Of course, I've to teach the curriculum, but this fortunately doesn't say that one should teach wrong things. When it comes to these issues, of course, I'll discuss them but also explain to them, why it's considered incorrect for decades now.I think possibly you may be in danger planning lectures that are more complicated than they need to be. I'm not familiar with the educational system in Germany but here in the UK all topics should be taught mainly as the curriculum demands.
I think you can easily deal with any shortcomings, for example you could explain that the syllabus requires that the QM course is an introductory course only which considers some of the historical developments of the subject . You could point out that QM has advanced greatly and continues to be developed and you could give references to any students who want to study the subject in greater detail. If you are required to teach relativistic mass then do so but point out that it's a concept that has gone out of favour with a majority of physicists.
I'm guessing that most of your your student teachers will go on to teach physics in high school and if that's the case I suggest that you look at the physics specifications of the exam boards used in Germany. It may also be helpful to look at the text books used by the school students.
I've also studied a high-school textbook (see my posting on it in this thread), which was not developed much further from the textbook we had at school 28 years ago and which also contained the questionable idea of relativistic mass. As I said, of course, I've to discuss this with my students, as they will have to teach it to the poor highschool students. In Germany the schools are subject to the federal states (which is another nuissance, because that implies we have 16 different curricula, which are mostly incompatible; so if parents have to move from one state to the other there's big trouble for the children at school). In Hessen we have what's called "Zentralabitur", i.e., all students have to take the same exam, implying that the teachers have to stick to the curriculum, and if they ask for the relativistic mass, they have to teach it, if you want it or not.
The photon issue is much easier to solve. You just say that photons are no point-like particle but field quanta that exchange energy and momentum with charged particles, where the energy-momentum relations ("on-shell conditions") as well as energy-momentum conservation hold in each process. If you check the books on photons, at the level of highschool that's the only thing that is really used, and all is fine. No need for wrong intuitions at all! That's why I do not understand, why still the old wrong conceptions of before 1925 are taught today.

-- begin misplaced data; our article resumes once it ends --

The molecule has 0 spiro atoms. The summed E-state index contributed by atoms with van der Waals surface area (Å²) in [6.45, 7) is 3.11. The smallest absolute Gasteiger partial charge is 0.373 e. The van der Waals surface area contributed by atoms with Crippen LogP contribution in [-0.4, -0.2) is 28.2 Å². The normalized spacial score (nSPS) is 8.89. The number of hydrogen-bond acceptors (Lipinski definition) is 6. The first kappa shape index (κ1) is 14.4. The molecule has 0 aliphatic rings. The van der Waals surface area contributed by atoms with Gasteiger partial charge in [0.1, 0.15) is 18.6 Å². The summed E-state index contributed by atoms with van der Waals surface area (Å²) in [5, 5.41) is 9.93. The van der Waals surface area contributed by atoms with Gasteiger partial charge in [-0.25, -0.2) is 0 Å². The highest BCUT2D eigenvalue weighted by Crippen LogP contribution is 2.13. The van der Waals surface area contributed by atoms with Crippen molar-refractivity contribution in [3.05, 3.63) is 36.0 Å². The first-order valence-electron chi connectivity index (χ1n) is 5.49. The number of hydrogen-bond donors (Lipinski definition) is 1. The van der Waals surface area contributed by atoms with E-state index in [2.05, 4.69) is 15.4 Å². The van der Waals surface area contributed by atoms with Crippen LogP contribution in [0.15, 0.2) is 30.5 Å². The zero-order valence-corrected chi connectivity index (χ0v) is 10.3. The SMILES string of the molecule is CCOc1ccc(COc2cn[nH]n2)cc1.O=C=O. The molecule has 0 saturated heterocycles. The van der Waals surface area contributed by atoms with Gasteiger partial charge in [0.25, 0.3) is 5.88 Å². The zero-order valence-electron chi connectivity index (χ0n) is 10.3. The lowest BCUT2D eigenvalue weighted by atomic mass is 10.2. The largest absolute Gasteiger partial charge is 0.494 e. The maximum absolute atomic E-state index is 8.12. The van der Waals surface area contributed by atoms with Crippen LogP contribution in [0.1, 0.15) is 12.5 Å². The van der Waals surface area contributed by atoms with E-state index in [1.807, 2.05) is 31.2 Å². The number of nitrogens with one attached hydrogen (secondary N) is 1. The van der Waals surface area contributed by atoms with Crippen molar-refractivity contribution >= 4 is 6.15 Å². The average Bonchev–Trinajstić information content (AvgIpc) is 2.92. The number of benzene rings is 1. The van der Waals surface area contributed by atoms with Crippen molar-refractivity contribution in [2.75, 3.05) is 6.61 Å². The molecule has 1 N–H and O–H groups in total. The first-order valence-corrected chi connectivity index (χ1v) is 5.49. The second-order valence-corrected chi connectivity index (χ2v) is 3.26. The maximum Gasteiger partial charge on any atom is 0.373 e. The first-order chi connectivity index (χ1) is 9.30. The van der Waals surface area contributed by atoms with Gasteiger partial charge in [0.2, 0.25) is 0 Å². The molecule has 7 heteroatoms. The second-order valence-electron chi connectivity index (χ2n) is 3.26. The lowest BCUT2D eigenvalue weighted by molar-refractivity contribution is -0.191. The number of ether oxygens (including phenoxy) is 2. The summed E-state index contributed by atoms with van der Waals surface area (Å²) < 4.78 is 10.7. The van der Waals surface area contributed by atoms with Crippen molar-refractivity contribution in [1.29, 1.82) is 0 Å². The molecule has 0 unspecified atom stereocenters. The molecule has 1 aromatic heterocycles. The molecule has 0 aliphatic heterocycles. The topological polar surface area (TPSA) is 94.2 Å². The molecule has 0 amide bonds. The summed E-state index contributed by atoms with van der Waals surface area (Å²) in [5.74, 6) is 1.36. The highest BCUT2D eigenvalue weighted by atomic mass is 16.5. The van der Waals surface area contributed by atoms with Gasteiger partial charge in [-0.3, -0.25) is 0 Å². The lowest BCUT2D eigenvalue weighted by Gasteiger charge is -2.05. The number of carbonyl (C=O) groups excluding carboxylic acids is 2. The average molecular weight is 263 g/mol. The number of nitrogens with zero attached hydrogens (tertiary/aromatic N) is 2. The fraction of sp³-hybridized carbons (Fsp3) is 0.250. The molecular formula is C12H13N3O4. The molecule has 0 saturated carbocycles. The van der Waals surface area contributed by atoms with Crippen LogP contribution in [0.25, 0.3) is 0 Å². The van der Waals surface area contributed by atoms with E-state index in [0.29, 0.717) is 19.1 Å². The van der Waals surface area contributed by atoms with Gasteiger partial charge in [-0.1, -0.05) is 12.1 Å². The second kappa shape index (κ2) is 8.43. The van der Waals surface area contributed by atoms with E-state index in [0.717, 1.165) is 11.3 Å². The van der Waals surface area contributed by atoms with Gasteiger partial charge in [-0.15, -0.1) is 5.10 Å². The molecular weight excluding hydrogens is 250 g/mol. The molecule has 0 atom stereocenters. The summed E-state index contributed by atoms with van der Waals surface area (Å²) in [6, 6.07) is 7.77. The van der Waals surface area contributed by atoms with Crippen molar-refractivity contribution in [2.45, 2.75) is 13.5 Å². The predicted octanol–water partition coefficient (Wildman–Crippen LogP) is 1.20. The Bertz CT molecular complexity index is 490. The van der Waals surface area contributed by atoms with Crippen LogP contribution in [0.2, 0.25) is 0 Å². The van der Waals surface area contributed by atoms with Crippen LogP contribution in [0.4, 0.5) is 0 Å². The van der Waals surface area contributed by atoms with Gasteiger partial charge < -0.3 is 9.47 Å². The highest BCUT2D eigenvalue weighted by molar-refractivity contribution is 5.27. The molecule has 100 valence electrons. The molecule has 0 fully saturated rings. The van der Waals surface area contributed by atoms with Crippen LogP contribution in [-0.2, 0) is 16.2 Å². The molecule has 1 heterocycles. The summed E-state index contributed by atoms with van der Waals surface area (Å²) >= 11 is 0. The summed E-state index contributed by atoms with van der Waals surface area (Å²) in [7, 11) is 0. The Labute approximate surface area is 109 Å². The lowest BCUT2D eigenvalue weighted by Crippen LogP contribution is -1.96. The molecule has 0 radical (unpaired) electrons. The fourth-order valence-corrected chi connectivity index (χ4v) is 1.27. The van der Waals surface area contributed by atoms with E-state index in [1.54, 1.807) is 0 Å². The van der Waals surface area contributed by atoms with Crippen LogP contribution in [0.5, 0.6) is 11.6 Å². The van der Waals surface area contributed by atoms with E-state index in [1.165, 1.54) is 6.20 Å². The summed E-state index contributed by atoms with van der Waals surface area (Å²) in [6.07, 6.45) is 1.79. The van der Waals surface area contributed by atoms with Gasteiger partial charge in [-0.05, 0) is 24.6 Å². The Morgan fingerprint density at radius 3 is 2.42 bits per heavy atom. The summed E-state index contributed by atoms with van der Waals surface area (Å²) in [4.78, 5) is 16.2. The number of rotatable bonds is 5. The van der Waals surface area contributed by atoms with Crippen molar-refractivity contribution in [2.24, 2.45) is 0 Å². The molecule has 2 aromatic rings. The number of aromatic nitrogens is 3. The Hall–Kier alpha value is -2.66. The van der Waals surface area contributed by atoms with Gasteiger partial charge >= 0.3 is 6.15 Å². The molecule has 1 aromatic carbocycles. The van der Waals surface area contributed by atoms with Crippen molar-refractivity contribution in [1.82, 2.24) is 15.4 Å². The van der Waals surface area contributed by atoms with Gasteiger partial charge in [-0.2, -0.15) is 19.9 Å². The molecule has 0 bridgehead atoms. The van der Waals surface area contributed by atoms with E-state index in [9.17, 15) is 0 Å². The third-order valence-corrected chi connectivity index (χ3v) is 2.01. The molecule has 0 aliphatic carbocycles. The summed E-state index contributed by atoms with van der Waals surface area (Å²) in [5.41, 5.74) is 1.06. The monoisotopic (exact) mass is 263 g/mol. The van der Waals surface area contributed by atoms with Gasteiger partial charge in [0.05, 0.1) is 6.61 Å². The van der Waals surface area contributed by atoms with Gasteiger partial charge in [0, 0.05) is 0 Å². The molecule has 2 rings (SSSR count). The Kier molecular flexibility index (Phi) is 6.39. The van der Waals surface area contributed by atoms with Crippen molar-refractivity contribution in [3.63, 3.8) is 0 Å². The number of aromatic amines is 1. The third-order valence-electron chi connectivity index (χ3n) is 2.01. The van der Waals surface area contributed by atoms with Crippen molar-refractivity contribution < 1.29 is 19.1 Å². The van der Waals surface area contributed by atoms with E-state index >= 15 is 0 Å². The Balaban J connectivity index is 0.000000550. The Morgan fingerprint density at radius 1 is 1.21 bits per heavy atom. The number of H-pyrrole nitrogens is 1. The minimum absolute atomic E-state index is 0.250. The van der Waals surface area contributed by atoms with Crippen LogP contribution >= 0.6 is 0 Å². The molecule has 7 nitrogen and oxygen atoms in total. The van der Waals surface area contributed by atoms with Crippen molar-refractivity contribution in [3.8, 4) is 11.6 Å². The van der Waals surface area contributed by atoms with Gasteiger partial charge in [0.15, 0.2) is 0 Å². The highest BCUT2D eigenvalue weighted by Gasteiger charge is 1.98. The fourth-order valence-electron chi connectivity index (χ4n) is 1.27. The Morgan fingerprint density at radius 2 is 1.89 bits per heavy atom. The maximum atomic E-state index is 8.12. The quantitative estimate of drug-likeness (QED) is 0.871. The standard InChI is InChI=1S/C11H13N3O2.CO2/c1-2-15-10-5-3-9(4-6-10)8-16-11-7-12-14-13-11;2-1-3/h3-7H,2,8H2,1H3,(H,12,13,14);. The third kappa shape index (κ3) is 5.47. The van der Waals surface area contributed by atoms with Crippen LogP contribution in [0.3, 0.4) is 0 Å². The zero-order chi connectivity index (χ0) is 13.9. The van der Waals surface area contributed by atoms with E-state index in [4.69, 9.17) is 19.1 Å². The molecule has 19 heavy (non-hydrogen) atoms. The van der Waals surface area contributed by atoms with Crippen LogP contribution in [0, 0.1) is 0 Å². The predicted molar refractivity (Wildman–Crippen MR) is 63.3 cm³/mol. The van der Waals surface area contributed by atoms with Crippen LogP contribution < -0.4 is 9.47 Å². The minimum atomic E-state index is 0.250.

The rest of the QM curriculum at school discusses elementary Schrödinger-wave mechanics, and I also do not see any problem there to explain to them the Born rule (probabilistic interpretation) and problemetize the Copenhagen interpretation and old-fashioned remnants of the old quantum theory like the wave-particle dualism. It shouldn't also too difficult to understand that the uncertainty relation is a general proper of the quantum state and thus the preparation procedure rather than any impossible to accurately measure position or (sic!) momentum, no matter in which state the particle is prepared in.
Of course, also the history of sciences should be covered to a certain extent. To understand how the notions of today were developed, can help a lot to the understanding of the subject. Particularly it helps to clarify why the intuitive pictures provided by theoretial physics change all the time and why, e.g., nowadays mass is considered a Lorentz scalar and not velocity dependent anymore or why we believe in a much more abstract photon picture after about 70 years of modern QED and the tremendous progress of quantum optics (or generally AMO) during the last 2-3 decades.
Last but not least, I have two sets of manuscripts from professors who have given the course before, and there's nothing in these manuscript I wouldn't teach myself in this way. So I don't think that my views are too incompatible with what should be taught in these lectures.